Where can I even begin with this book…
Well actually, I’m going to begin with a trigger warning of rape, drug and alcohol abuse, and sexual assault. That is basically the plot of the book so it will definitely be discussed in this review. I want to keep this review as spoiler-free as possible but I really really want to talk about the ending so if you don’t want to hear spoilers don’t read past the photo of the cover.
I wish to start by talking about the amazing event I went to on Tuesday at Waterstones featuring Louise O’Neill. There, she discussed the rape victims that inspired her so much, the pressure she felt to write the book correctly for them and the importance of starting this conversation. Louise was a truly inspirational but very down to earth person. It was so nice to hear her explain how important it was for her that the book was so honest. I really appreciated that she had the time to sign my copy of Asking For It and have a photo with me. For that, I am forever grateful of her.
Now, to the book. Asking For It tells the story of Emma O’Donovan, the most popular and prettiest girl in her small town in Ireland. She finds that in a world of Facebook and Snapchat, there is nowhere to hide after photographs of her during a gang rape are viewed by everyone in her town. After that, Emma’s world completely falls apart. It reviews the aftermath of rape and how it truly affects a victim when no one believes her and everyone is questioning whether she was really ‘asking for it’. The inclusion of alcohol and drug usage makes the people around Emma further question how solid her claim of rape really is.
From start to finish, Asking For It was a gruesome and heart wrenching read. Even before the rape took place, the ignorance and sexism (even from Emma herself) is shocking and quite disturbing to read. O’Neill perfectly summed up the very real attitude towards rape and its victims, and whether or not they were ‘asking for it’. Some of the conversations the characters have or hear at school are ones I have also heard in everyday life. That is what is so shocking about this book. Emma’s story may be fictional but it happens to so many real people that it stops feeling like fiction and fantasy. It makes you realise that the judgement and abuse Emma experiences after her rape is not exaggerated or sensationalised. It may be a painful read but it is an important one. There is so much to learn about society and the legal system in this book so I strongly believe it is worth the read.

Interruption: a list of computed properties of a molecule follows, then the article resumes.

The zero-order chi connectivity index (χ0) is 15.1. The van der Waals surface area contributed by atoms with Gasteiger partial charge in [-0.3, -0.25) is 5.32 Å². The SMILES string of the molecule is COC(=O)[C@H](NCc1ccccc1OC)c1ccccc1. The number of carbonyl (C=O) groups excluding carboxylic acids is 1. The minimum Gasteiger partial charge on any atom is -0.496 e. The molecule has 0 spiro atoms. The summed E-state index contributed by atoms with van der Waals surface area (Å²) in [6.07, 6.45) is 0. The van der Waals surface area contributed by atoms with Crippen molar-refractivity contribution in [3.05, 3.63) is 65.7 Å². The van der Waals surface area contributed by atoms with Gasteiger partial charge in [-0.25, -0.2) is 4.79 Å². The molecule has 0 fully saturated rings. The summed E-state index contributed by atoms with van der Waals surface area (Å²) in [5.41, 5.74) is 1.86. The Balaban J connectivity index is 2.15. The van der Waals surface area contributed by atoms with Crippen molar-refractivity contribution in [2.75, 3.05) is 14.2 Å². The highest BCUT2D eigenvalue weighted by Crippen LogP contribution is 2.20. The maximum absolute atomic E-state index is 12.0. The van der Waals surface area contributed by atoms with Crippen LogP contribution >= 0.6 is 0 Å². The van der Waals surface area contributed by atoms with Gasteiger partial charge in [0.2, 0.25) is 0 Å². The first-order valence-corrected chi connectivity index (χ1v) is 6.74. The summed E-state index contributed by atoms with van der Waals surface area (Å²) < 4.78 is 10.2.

Now for my thoughts on the ending. The ending of this book took me by surprise because it was so sudden and was not drawn to any real conclusion. Louise O’Neill explains in the afterword, and at the Waterstones talk, that this is because it was the most truthful ending for Emma’s story. As much as it pained me, I agree with this. The book just wouldn’t have been right if justice was served and Emma’s life was restored. That just doesn’t have to real rape victims. The truthful yet frustrating ending just adds to realism and importance of this book. It shows us, as readers, that rape and sexual assault is a serious matter that happens to too many women and men around the world. It is one of those topics that people (like Emma’s family) believe that if we all stop talking about it, it will stop happening. That is obviously nonsense. O’Neill has given teenagers and adults an opportunity to start a conversation about sexual assault, something that is our job as readers to continue. I urge everyone to read this book and make victims of sexual assault and rape feel less ashamed and embarrassed about it.